I think a large part of our "newbie" problem is that this rarely happens. We've never had an NSO showing, or really much table sitting at all. The first time they know we exist is at the end of A-term when they are already jaded and concentrating on trying to get into frat parties. Generally we get, 2 or quality additions per term, and 2 or 3 kids who show up to 1 meeting then disappear (Chris K.). This we can handle. They fall in quick.

    I hate to say it, but I fell our limiting the sketch topics might be an entirely fruitless as well as somewhat vein effort. Why should we deny these new kids the same experience we initially endured? Real World WPI. Captain Blue Balls. Bling Bling Scrabble. These all fall under the umbrella of "shit." I'm not saying we do an all commercial parody / beer is delicous show. I am just saying, if that's what is gona make members happy and love being in Kilroy, it's better in the long run than sketches like Postmodern Carride (artsy: who likes this sketch...honestly?). Basically, when it all boils down to it, I feel even our cheap crap human is light years beyond anything else out there at the college level (please don't give me examples proving me wrong).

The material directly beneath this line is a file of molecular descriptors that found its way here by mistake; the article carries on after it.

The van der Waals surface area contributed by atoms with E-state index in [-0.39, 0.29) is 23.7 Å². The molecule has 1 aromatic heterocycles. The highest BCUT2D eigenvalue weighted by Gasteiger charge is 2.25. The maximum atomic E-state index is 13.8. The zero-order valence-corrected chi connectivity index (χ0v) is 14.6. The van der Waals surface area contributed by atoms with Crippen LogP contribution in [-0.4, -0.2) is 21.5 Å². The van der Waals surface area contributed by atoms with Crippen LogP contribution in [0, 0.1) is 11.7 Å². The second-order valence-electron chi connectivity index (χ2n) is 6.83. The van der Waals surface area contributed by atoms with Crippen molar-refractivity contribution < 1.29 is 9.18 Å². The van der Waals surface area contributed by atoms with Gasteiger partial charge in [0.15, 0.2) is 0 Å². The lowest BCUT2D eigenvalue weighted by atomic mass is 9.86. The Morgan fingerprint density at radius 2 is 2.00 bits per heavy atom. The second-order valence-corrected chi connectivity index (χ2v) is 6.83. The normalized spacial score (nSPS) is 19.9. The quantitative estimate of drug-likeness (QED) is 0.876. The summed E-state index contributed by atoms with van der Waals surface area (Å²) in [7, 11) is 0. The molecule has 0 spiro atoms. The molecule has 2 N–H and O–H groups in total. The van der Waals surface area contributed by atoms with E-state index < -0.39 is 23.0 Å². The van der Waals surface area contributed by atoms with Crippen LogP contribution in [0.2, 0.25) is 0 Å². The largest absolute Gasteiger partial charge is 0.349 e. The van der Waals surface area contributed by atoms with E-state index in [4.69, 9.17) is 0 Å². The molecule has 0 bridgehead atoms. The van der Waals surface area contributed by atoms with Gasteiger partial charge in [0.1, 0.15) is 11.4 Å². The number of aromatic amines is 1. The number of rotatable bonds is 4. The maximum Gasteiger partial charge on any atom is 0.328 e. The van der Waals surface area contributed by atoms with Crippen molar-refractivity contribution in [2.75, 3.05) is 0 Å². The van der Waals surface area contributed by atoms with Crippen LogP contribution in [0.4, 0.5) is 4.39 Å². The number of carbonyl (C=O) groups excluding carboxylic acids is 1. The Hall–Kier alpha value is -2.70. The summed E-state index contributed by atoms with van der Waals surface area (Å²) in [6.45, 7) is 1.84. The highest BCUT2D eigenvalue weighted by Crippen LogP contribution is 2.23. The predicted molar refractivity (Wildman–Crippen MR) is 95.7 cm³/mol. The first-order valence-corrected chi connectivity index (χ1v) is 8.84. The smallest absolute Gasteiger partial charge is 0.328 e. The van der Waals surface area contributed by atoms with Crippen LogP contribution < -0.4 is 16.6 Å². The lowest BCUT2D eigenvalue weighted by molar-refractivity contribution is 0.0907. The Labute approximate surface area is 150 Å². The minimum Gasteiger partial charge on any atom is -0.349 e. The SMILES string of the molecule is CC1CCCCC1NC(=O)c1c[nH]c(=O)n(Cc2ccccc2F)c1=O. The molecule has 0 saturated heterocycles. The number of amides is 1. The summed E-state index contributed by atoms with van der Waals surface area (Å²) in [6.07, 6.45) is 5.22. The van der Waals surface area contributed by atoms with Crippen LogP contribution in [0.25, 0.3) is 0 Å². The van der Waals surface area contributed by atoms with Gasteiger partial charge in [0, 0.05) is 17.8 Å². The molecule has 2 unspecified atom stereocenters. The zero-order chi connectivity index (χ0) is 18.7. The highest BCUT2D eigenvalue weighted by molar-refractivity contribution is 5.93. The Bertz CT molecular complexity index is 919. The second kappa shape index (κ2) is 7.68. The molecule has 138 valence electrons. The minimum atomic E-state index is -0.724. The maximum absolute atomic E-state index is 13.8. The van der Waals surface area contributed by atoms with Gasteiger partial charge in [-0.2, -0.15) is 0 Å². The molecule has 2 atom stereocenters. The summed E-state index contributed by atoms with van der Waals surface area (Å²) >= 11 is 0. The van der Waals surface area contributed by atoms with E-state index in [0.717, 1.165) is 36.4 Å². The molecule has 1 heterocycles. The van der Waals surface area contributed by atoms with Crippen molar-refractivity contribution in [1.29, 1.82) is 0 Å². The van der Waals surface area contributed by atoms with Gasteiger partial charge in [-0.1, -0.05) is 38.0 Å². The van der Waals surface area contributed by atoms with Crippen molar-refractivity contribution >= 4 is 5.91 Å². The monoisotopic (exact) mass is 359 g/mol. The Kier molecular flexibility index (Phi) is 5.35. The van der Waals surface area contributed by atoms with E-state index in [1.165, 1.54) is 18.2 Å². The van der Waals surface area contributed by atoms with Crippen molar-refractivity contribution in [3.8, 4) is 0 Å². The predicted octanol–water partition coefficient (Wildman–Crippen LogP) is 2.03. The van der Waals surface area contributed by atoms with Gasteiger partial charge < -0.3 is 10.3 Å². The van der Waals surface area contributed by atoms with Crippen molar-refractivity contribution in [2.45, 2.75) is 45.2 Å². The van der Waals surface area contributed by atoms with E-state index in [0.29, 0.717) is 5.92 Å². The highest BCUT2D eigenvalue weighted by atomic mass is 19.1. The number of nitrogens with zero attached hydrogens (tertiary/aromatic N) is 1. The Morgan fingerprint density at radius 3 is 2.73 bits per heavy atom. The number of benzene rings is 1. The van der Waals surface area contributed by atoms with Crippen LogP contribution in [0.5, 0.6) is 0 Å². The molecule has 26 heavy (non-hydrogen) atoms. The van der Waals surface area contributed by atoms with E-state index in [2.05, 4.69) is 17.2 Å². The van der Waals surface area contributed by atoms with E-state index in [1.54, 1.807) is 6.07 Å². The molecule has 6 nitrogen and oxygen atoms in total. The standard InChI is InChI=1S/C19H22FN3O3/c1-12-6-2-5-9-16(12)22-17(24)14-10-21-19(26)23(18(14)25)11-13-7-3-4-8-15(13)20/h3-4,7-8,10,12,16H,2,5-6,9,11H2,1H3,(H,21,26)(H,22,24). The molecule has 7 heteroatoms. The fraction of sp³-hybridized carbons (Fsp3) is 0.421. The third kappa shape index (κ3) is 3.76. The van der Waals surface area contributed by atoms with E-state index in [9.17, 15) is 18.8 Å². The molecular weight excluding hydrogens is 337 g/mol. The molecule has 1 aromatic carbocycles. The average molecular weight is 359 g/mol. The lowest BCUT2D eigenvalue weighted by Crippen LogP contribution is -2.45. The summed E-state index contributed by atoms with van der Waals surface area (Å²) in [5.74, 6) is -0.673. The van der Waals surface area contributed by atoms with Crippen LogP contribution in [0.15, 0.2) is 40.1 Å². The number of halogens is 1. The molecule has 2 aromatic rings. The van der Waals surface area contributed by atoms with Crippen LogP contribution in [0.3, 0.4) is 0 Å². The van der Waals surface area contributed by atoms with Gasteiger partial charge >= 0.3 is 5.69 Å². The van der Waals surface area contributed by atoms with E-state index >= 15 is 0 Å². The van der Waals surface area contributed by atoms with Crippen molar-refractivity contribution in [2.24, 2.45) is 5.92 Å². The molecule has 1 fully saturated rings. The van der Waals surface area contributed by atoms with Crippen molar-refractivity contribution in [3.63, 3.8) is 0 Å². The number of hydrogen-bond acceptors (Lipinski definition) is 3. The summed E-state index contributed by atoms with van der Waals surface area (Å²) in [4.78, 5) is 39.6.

As for the issue of producing Kilroy, I agree with what has been said above. The harder you tighten the reigns, the less power you really have. Sleepless nights and constant stressfests will leave you feeling drained 24/7. There is nothing more dissapointing than staying up most of the nights during a week to edit, spending all day scheduling and rehearsing, and then having no one show up for table sitting. I am really excited about the dynamics between the returners this year. You all seem to be really concerned about the future of Kilroy and it's safety. There seems to be a real team feel and I know you guys will do great things.